Carrying costs are a significant consideration for any development project. For residential developers in particular, the issue escalates when you consider a nationwide decline in the housing market, the increased time on market for new homes and rising construction costs. Understanding and planning for variable costs, such as property taxes, is critical to determining a development project’s profitability and maintaining sufficient cash flow to ensure the project’s survival.

Real property assessments and thus, property taxes, are on the rise in virtually every major market. Yet all too often, property taxes are either overlooked or poorly forecasted in the development budget. Underestimating the extent of a project’s property tax liability over the course of the development life span can quickly turn a profitable project upside down. Fortunately, developers can take an active role in mitigating a project’s property tax expense by understanding the local assessment process, engaging in proactive research and appealing excessive valuations.


Knowing the frequency and method by which an assessor values a residential development project is the first step to understanding the project’s property tax liability. Tax parcels are generally assessed at fair market value as of a specific valuation date. Generally, three methodologies are considered in the industry—income, market and cost. While an income approach is suitable for income producing properties, the market and cost approaches are applicable to virtually all property types. Often, an assessor will use a combination of valuation methods to arrive at fair market value.

When a project is under construction on the date of valuation, fair market value can be more difficult to ascertain. The local assessor typically values the property using some variation of the cost approach wherein the value of the land plus an estimation of hard and soft construction costs is calculated. While most jurisdictions assess property annually, projects under construction are typically subject to one or more midyear supplemental assessments. The frequency of supplemental assessments will depend upon on the rules of the jurisdiction where the property is located.


Property assessments are not based on an exact science. The method for valuing a development project may vary by jurisdiction, assessor and even project, leaving substantial room for differing opinions. Developers have an obligation to take an active role in their project’s assessed value by monitoring assessments and appealing valuations where necessary. Taking a proactive approach can minimize a project’s exposure for excessive property taxes. 


An assessor’s valuation is typically presumed to be correct by law, absent a showing of substantial evidence to the contrary. Thus, it is critical to know both the property and issues affecting its value inside and out. Quantify and qualify information. For residential developers, this may entail research on the number of new home builds in the area, the Bluechelaverage absorption rate and time on market projections, as well as investigation into inflation of construction and labor costs. Analyze whether and to what extent these factors affect a property’s ascertainable selling price. For completed residential developments, there’s no better indicator of fair market value than recent sales of comparable properties.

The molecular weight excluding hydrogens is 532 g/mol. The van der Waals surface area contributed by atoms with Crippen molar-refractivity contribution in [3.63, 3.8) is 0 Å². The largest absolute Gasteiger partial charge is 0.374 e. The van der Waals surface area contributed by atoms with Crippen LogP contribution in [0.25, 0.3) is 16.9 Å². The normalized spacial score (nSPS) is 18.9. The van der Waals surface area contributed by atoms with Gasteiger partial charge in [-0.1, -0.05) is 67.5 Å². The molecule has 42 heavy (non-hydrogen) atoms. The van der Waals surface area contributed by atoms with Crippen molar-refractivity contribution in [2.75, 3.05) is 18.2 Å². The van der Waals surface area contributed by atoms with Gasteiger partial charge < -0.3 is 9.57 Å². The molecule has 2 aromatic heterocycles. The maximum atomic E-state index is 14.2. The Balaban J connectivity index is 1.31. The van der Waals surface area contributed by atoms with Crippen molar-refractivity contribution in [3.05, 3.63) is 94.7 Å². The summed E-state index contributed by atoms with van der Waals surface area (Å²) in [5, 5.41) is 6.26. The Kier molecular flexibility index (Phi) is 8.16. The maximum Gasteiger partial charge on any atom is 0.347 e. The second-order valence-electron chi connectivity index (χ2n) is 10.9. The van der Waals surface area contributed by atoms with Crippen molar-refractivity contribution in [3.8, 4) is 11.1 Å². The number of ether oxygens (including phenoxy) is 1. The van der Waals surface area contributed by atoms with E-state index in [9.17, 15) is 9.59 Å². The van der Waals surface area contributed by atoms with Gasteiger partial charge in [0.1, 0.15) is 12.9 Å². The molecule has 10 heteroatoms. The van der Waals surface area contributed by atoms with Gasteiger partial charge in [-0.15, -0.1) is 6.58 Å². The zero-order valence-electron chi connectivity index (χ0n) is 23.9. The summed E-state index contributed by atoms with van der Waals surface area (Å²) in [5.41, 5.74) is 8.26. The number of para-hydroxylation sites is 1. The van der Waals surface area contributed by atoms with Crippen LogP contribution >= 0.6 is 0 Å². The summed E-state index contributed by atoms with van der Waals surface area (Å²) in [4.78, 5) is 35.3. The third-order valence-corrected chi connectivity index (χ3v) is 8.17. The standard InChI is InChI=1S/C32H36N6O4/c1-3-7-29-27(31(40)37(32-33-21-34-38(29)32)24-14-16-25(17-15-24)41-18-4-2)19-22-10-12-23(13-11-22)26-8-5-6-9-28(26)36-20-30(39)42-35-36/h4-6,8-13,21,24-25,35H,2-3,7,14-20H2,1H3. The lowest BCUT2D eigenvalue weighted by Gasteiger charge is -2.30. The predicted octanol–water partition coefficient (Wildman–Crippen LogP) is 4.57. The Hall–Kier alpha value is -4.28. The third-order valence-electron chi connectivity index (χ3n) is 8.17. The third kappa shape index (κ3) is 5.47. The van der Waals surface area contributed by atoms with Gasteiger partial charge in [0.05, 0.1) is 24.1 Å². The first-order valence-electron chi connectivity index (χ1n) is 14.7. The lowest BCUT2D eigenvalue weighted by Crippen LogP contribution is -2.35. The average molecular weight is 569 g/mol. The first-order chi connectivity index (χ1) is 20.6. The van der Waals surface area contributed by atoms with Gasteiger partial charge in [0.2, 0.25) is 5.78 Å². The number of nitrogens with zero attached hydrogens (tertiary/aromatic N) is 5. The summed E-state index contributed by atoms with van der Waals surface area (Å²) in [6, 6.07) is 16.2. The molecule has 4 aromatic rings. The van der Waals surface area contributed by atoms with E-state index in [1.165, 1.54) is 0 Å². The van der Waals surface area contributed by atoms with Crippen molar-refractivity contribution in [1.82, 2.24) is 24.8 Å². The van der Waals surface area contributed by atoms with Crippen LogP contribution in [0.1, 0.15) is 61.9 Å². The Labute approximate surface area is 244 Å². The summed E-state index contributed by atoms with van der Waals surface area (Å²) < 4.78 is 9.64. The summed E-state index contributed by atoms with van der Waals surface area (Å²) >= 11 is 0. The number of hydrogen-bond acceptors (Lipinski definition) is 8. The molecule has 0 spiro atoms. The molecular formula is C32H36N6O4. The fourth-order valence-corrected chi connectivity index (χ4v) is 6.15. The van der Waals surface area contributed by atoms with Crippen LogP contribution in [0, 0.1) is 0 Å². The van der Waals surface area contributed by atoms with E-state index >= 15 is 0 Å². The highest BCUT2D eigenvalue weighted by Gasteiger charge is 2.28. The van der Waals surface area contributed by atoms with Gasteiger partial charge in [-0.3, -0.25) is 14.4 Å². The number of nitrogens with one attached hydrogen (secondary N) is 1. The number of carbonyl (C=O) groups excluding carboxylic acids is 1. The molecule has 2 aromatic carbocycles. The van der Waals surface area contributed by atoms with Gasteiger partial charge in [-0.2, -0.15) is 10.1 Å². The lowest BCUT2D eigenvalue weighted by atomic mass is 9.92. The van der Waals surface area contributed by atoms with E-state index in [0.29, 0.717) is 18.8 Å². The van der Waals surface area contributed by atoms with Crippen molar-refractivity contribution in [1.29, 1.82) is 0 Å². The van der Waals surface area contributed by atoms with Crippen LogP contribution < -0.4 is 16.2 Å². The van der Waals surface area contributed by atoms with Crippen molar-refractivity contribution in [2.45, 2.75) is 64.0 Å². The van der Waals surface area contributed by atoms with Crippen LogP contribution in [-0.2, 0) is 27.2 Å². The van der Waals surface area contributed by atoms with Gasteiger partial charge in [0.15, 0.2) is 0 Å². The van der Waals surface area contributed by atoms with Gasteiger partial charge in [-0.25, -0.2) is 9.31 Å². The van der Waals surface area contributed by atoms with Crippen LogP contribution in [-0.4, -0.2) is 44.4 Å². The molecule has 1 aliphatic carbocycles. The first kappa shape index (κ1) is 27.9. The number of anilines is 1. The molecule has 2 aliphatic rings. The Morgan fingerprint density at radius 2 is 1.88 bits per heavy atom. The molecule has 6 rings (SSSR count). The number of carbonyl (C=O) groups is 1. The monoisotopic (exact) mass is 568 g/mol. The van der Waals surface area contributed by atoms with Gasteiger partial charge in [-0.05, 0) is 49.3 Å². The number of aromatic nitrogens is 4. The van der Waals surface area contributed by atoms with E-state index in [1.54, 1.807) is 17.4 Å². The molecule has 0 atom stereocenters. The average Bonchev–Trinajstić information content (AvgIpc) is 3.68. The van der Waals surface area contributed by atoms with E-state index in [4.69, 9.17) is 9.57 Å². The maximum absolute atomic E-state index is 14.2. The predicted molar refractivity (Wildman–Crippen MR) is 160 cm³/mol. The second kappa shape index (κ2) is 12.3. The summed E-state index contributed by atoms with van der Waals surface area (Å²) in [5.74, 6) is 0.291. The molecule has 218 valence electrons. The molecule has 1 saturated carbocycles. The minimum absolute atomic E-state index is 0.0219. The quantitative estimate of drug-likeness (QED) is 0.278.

Local assessors invariably have numerous properties to value within a limited time frame. They do not have the time to become intimate with the project constraints, market conditions, cost factors and ultimate valuation issues affecting each tax parcel as its individual owner does. Therefore, keeping an open dialogue and responding to information requests is key to ensuring that both the assessor and developer are informed. Not only is this information helpful during the assessment process and thus, before the final assessment is issued, it serves as ammunition to support your motion for a lower property value if an appeal becomes necessary.


Property owners have a right to appeal their property’s assessed value. Generally, appeals are initiated through an informal administrative hearing before the local assessing officer and/or a board of equalization, with final appeal taken to the state court. Each state and local government has its own appeal procedures. It is critical to know the timelines and informational requirements of your jurisdiction. This information is often found on the local assessor’s website, but also through state statutes and local codes. Most counties require that property owners conduct administrative appeals before triggering the right to appeal an assessment to state court. By overlooking a simple deadline, the right to challenge an excessive property assessment could be lost until the next appeal cycle.


Property taxes can exceed six figures depending on the size of the project, and the impact of an unexpected tax increase on a project’s cash flow can be devastating. However, by working with the local assessor, evaluating the fairness of each property assessment and actively appealing excessive valuations, developers can minimize the potential for unnecessary property tax expenditures.

This article first appeared in BUILDERnews magazine.